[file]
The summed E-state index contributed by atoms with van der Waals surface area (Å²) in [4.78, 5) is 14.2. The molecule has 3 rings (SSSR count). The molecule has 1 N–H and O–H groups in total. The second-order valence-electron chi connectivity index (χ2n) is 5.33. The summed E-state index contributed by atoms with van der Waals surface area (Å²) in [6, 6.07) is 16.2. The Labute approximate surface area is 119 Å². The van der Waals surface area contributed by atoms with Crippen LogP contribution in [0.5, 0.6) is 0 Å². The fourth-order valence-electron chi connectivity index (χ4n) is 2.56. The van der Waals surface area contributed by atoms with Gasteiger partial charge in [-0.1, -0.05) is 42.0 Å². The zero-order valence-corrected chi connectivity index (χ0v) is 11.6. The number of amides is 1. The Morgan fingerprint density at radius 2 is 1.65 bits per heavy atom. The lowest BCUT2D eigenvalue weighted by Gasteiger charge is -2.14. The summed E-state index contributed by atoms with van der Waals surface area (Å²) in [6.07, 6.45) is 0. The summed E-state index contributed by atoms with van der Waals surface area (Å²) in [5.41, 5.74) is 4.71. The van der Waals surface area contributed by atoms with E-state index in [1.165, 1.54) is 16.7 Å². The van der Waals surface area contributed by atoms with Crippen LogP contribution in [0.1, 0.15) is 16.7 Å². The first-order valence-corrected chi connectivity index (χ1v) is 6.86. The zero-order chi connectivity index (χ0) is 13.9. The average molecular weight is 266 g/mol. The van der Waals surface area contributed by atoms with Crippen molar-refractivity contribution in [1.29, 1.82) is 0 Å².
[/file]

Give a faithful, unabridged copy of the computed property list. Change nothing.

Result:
The summed E-state index contributed by atoms with van der Waals surface area (Å²) in [4.78, 5) is 14.2. The molecule has 3 rings (SSSR count). The molecule has 1 N–H and O–H groups in total. The second-order valence-electron chi connectivity index (χ2n) is 5.33. The summed E-state index contributed by atoms with van der Waals surface area (Å²) in [6, 6.07) is 16.2. The Labute approximate surface area is 119 Å². The van der Waals surface area contributed by atoms with Crippen LogP contribution in [0.5, 0.6) is 0 Å². The fourth-order valence-electron chi connectivity index (χ4n) is 2.56. The van der Waals surface area contributed by atoms with Gasteiger partial charge in [-0.1, -0.05) is 42.0 Å². The zero-order valence-corrected chi connectivity index (χ0v) is 11.6. The number of amides is 1. The Morgan fingerprint density at radius 2 is 1.65 bits per heavy atom. The lowest BCUT2D eigenvalue weighted by Gasteiger charge is -2.14. The summed E-state index contributed by atoms with van der Waals surface area (Å²) in [6.07, 6.45) is 0. The summed E-state index contributed by atoms with van der Waals surface area (Å²) in [5.41, 5.74) is 4.71. The van der Waals surface area contributed by atoms with E-state index in [1.165, 1.54) is 16.7 Å². The van der Waals surface area contributed by atoms with Crippen LogP contribution in [0.1, 0.15) is 16.7 Å². The first-order valence-corrected chi connectivity index (χ1v) is 6.86. The zero-order chi connectivity index (χ0) is 13.9. The average molecular weight is 266 g/mol. The van der Waals surface area contributed by atoms with Crippen molar-refractivity contribution in [1.29, 1.82) is 0 Å².